General John R. Allen’s Remarks to the Press at U.S. Embassy Baghdad, Iraq

Thank you for joining us today. I want to thank Ambassador Jones in particular for his introduction and for his hospitality in welcoming us again to Iraq. It’s good to be back in Baghdad, and to be joined here with my Deputy Envoy and long-time friend to Iraq, Ambassador Brett McGurk.  I doubt anyone in the U.S. Government knows Iraq better, and I am always grateful for his insight and guidance.

Since my visit to Baghdad three months ago, I’ve travelled to 15 capitals across the world. On each of these visits our Global Coalition to counter Daesh has grown stronger, and so has our collective commitment to the people of Iraq.

Among my recent travels, our first trip to Baghdad stands out in my mind, not simply because of the historic significance of this city, or because it was my first trip overseas serving as the President’s special envoy. What I remember most vividly from that day were the words of Prime Minister Dr. Haider Al Abadi. Though he had only been in office a little more than three weeks, the Prime Minister conveyed a clear and commanding vision for what a stronger, more secure Iraq required. Daesh’s defeat did not depend solely on military success, the Prime Minister told us, but on delivering security reform, advancing national reconciliation, and revitalizing Iraq’s ties with its neighbors. These were the efforts that would make success on the battlefield possible.

On that day we knew Prime Minister Abadi was a man of vision. We see clearly today he is also a man of action.

Already, Prime Minister Abadi has taken several steps to professionalize and modernize Iraq’s security services. He has made important and timely personnel changes.  Iraq’s government has worked simultaneously to begin arming and training tribal fighters and to integrate these forces and other irregular elements into Iraq’s Security Forces.

And as Iraq’s government has become more representative, the nation is becoming more integrated within its region and closer to its neighbors.

We arrived here from Riyadh, where Saudi leaders recently announced plans to build an embassy in Iraq, their first in more than a quarter century. Iraqi ministers have made productive visits to Ankara, Abu Dhabi, Kuwait, and Amman and in turn, we see these governments deepening and broadening their partnership with Iraq. And just a few days ago, Prime Minister Abadi and key Cabinet members, including Defense Minister Obeidi and Oil Minister Abdul-Mehdi, completed a two-day trip to Cairo.

Now that more than 60 nations have come together to join the Global Coalition to Counter ISIL, Iraq can count on the support of a host of strong partners from across the world. Each has made significant investments of national prestige and resources in this nation’s future.

Iraq’s coalition partners are providing far more than military support. They are taking leading roles to stop the flow of foreign terrorist fighters, to limit Daesh’s financing, to provide humanitarian aid to its victims, and defeat Daesh where they can do incredible harm: in the virtual space and marketplace of ideas. Nations as diverse as Morocco, Germany, and Kuwait are helping to steer these efforts.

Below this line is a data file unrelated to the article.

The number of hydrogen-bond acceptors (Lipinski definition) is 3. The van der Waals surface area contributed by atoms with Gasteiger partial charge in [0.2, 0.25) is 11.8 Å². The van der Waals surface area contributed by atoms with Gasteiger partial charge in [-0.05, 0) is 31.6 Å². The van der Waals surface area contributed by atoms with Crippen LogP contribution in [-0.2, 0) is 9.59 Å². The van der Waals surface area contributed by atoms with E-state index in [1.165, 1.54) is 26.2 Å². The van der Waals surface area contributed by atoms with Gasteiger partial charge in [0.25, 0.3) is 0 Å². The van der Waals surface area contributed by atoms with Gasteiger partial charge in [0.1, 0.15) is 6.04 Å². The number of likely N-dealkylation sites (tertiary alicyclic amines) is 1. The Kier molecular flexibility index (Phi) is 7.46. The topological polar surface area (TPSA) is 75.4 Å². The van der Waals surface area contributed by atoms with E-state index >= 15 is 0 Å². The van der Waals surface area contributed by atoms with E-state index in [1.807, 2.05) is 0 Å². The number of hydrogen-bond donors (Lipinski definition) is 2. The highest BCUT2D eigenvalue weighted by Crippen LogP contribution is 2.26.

On the military side of the Coalition, 12 nations have committed to train Iraq’s Security Forces at several locations across Iraq, an effort that is now well underway. Eight Coalition partners are also participating in airstrikes over Iraq, coordinating their support with our Iraqi partners on the ground for maximum impact.

Yesterday I visited Al-Asad airbase in Anbar Province to see first-hand the progress of our cooperation there with the 7th Iraqi Division on developing security strategies, mission planning support, sharing information and intelligence, and coordinating close air support. Also at Anbar, I received a briefing from the ISF on their training and advising of local tribal forces.

As Iraq’s government has taken critical steps towards reform, the United States has stepped up our support for Iraq’s security forces. Last week, in response to requests from Iraq’s government for mine-resistant, armor protected vehicles, the United States donated 250 MRAPs. This contribution is in addition to the $500 million in small arms and ammunition we delivered to Iraq last year, and the $1.6 billion approved in December to train and equip Iraq’s security forces.

This size of the contributions from the United States and other Coalition partners reflects the scope of the challenge we face. Whether it comes to standing up Iraq’s security forces or standing up to extremist bigotry, these efforts require patience, even as we make important progress. We must ensure that when the pivotal battles to defeat Daesh in Iraq are joined, the weight of this counteroffensive will be so unrelenting, so unremitting, that Daesh simply cannot endure it.

The Iraqis will prevail in this fight. I have seen how courageous Iraqi soldiers perform in battle. I saw it working shoulder to shoulder with Iraqi soldiers and tribal fighters in Anbar, as we wrested Iraq’s largest province from al Qaeda’s grip. I’ve seen how fiercely Iraqis will fight for their country, for their children and their future.

Of course, as we saw so tragically in Paris last week, Iraq is the on the frontlines of a global conflict. I was in Paris late last week meeting with French and European counterparts as the crisis there was unfolding, and it was a stark reminder that Daesh’s dark, violent ideology has a long reach. Even before Paris, we saw terrorists inspired by Daesh wreak havoc in Sydney, Ottawa, and Brussels. So none of us can afford to say that degrading and defeating Daesh is solely an Iraqi responsibility. Daesh is a global threat that demands a global response. And that is why the world is coming together to support the brave Iraqis on the front lines fighting this terrible enemy.

Thank you, and I’m happy to take your questions.